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Fethiye Çetin “Echo of Silence”

Left to right: Dr. Sergio La Porta, Prof. Hagop Ohanessian, Prof. Ani Kasparian, Fethiye Çetin, Prof. Barlow Der Mugrdechian, and Greg Gostanian. Photo: Hourig Attarian
Left to right: Dr. Sergio La Porta, Prof. Hagop Ohanessian,
Prof. Ani Kasparian, Fethiye Çetin, Prof. Barlow Der Mugrdechian,
and Greg Gostanian.
Photo: Hourig Attarian

Anto Sakayan
Staff Writer

The Armenian Studies Program was privileged to welcome Turkish lawyer and human rights activist Fethiye Çetin to give a talk on “Echo of Silence” on Wednesday, April 26, at St Paul Armenian Church in Fresno.

Çetin spoke in Fresno as part of a nation-wide speaking tour and was accompanied by Ani Kasparian of Detroit, who read the English translation of Çetin’s speech.

In her presentation Çetin, speaking in Turkish, expanded on her memoir, My Grandmother: A Memoir, published in 2004, in which she tells the story of how her grandmother Seher revealed to her that she was not Turkish but Armenian and that her birth name was Heranush.

She told Çetin that a Turkish soldier had taken her away from her family during the death march, adopted her, and raised her as a Muslim woman. This revelation initially shocked and confused Çetin, but it ultimately led her to question everything she was taught and knew about her life.

Çetin recounted how her grandmother was uprooted from her home and lost her religion and voice. The community around her disappeared; even the names of the villages that were once familiar were changed. Çetin spoke of her grandmother’s silent moments during her revelation, and how she would look to the sky and rub her knee, rocking back and forth. These actions demonstrated a silent cry, a way of coping with the tragic events that took place in her youth.

For Çetin, her grandmother’s silent pauses were the most painful to witness, yet she stated, “Her pain was now my pain.” There was no turning back for Çetin. What was she to do with the information that was revealed to her?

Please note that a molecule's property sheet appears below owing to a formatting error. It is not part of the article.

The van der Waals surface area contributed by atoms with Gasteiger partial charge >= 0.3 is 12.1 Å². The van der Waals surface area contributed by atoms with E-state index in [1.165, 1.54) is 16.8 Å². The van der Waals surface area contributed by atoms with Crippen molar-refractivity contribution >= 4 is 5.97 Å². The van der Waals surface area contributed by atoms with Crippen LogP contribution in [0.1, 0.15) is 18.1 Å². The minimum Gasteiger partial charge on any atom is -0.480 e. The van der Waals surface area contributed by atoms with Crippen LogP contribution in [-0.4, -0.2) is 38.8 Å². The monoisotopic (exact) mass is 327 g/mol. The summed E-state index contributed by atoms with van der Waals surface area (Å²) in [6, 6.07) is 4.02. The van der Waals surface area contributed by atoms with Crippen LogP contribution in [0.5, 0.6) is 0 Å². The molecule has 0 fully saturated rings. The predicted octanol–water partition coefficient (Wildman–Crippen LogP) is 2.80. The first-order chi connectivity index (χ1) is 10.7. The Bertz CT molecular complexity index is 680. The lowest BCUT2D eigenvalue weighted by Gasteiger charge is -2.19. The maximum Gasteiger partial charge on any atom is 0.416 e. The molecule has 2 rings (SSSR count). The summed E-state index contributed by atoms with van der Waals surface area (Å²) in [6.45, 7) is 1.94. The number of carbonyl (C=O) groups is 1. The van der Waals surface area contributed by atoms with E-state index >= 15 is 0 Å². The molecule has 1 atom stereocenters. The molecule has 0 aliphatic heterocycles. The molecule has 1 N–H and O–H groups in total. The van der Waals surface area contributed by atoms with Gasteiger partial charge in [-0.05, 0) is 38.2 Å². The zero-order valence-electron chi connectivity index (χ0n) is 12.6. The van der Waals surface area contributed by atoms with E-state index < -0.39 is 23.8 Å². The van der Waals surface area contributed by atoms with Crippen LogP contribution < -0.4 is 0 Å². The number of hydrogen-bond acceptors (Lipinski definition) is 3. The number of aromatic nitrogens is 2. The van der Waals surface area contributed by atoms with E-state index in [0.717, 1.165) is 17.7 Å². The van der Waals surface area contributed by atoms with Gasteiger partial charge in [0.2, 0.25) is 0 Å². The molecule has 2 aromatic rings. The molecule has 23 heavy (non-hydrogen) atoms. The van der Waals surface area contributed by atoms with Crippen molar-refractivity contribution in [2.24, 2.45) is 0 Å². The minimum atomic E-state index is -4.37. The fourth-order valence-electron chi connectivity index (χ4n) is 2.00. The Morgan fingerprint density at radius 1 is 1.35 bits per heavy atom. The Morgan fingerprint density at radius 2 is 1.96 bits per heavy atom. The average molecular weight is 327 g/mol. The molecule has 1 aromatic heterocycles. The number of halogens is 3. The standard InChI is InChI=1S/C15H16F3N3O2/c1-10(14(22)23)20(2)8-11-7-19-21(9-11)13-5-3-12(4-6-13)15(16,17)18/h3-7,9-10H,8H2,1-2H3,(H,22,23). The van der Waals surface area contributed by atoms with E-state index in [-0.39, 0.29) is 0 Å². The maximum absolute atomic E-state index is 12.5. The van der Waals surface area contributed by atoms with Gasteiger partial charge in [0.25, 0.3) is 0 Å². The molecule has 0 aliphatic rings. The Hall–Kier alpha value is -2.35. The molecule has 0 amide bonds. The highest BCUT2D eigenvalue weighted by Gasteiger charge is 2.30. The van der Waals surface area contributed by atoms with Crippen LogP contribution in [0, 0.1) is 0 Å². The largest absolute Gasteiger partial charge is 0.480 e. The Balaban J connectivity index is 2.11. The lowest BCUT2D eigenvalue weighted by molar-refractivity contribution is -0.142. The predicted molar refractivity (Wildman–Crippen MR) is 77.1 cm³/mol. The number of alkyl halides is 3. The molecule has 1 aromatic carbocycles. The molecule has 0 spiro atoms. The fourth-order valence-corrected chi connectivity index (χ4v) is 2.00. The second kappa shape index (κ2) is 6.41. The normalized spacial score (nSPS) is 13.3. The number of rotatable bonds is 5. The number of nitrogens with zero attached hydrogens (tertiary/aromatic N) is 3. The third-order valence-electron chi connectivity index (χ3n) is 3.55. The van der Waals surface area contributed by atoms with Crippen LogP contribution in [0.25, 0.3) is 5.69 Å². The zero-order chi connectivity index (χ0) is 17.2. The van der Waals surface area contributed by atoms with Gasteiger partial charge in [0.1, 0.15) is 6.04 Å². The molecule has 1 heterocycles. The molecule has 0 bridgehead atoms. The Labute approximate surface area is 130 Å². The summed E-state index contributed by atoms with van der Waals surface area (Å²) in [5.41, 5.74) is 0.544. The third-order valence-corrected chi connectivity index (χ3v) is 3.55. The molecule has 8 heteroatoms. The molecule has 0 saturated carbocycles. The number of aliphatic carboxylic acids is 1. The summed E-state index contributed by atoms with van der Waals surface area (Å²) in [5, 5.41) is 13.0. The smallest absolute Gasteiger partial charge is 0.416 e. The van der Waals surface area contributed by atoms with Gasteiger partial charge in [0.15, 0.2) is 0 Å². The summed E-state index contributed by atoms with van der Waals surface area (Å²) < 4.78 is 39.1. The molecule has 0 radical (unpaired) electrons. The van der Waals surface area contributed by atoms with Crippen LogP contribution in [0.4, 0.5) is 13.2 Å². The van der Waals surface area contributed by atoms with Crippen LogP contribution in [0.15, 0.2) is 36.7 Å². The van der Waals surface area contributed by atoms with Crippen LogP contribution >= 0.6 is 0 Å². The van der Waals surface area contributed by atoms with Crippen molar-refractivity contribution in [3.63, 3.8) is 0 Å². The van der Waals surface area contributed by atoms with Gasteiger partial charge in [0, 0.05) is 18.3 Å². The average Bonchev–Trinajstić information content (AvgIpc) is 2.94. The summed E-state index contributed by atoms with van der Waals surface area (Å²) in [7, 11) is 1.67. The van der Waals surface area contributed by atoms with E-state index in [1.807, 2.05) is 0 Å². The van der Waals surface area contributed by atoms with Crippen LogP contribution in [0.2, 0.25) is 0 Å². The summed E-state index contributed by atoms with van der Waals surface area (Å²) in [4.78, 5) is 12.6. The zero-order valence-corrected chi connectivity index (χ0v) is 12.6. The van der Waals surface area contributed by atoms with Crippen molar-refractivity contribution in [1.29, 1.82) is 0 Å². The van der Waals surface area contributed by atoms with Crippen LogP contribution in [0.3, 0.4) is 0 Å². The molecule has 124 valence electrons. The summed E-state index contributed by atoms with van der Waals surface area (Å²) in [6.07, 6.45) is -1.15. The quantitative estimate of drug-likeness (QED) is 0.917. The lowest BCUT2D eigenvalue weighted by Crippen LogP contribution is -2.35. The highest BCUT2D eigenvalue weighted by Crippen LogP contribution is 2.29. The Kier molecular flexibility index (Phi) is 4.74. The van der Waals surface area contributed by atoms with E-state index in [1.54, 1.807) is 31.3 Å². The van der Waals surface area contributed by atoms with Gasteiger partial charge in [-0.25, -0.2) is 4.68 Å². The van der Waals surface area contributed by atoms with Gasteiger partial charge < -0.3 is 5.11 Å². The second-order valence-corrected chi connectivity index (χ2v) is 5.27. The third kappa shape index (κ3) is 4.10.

“I was very confused at first,” stated Çetin. “I thought that all the things I had learned were wrong.”

Things became clearer when her grandmother began to tell Çetin about her relatives in the United States, which she initially took as a joke. She then asked her grandmother about why her relatives were in the United States and why she had not gone with them. Her grandmother began to tell Çetin what had happened to her when she was younger. “When I wrote the book [My Grandmother],” said Çetin, “it was like opening a champagne bottle that was shaken up.”

According to Çetin, once the book was written, “others began to come forth and to talk about how their grandparents were Armenian.”

When Çetin was asked if these others were obliged to speak out, she stated that individuals needed to speak out in order to have peace in their hearts.

Those with stories similar to those told by Çetin now have another obstacle to overcome. On April 16, 2017, Turkish President Reccip Tayyip Erdogan, consolidated his authoritarian rule with the passing of the Turkish Constitutional Referendum.

When Çetin was asked why she continued to pursue her convictions despite possible threats, she responded with boldness.

“I want everybody to learn the truth. I want justice for the injustices that were done,” Çetin said. “This crime against humanity must be accepted. I don’t want another 1915 to happen again.”

It is estimated that around two million Turks in Turkey share a similar story to Çetins, many of whom have yet to speak out.